Force of Nature

Jane Harper's much anticipated follow-up to The Dry didn’t disappoint. I was hooked from the first page and devoured the novel in two days, reading late into the night.  

When Daniel Bailey, head of a small accounting firm, takes his team on a corporate retreat, he chooses a challenging 3-day hike through the infamous Giralang Ranges, where 20 years earlier a serial killer named Martin Kovac had fatally attacked four young women. Kovac had been sentenced to life in prison, but the ghost stories lingered.

Heading off into the bush for their team-building challenge, the five women follow one path and the five men follow another. Each group is armed with a map, a compass and enough food for the first day – but mobile phones are banned. Each night, at a designated camp spot, their next lot of food supplies await. Both teams are due back to the lodge by 12pm on Sunday.

However, only the men’s team makes the deadline. Finally, the women’s group emerges from the bush – late, dirty and bedraggled – but one of them is missing. What has become of Alice Russell, the pretty blond with a feisty nature?

As an added complication, Alice is a whistle blower in a money-laundering case involving Daniel Bailey’s firm – she’s been approached by Police Inspector Aaron Falk and his partner Carmen to access a series of internal contracts that are integral to building their case. She is due to hand over the contracts on Sunday evening after she’s completed the hike and returned to Melbourne.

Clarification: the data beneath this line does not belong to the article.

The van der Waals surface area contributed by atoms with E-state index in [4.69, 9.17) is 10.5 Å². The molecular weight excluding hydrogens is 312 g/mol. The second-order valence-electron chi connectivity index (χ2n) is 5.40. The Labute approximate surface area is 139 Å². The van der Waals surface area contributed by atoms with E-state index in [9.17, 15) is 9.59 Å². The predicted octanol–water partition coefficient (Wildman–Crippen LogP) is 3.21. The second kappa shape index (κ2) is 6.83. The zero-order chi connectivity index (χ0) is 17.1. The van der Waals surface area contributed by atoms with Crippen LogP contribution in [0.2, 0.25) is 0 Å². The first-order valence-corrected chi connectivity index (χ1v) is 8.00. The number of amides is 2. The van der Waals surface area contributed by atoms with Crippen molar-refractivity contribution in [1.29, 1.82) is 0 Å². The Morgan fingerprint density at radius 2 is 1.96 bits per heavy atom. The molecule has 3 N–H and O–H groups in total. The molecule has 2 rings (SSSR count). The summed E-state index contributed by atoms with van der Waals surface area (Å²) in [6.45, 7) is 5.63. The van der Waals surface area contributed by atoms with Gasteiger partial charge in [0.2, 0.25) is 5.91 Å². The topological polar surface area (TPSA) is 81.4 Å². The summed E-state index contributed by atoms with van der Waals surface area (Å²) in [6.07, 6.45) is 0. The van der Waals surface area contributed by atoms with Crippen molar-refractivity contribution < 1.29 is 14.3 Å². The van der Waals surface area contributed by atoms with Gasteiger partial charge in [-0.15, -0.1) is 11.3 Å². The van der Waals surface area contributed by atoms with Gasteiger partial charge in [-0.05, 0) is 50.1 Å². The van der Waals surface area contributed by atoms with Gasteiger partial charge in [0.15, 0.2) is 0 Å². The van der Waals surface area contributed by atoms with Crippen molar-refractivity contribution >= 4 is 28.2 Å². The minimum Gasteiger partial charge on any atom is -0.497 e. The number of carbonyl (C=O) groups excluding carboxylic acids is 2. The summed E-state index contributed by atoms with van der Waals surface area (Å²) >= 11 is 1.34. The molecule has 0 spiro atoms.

As Falk and Carmen investigate the case, they can’t help but wonder if they’ve contributed to Alice’s disappearance.

Unlike The Dry, which was set in the midst of a desperate drought, this book takes place in cold, damp mountainous Victoria. But once again Harper’s writing is descriptive and atmospheric, so it’s easy to imagine yourself plodding through the eerie and treacherous Giralang Ranges.

Force of Nature has a hint of Picnic at Hanging Rock about it, with a woman missing in the bush; but it also reminded me of Lord of the Flies, with the downwards spiral from civilised to feral that occurs when people are desperate to survive.

Overall, I’d give this novel 4.5 stars, compared to 5 stars for The Dry – it didn’t have quite as many twists and turns, but the writing is still excellent and the story is full of suspense.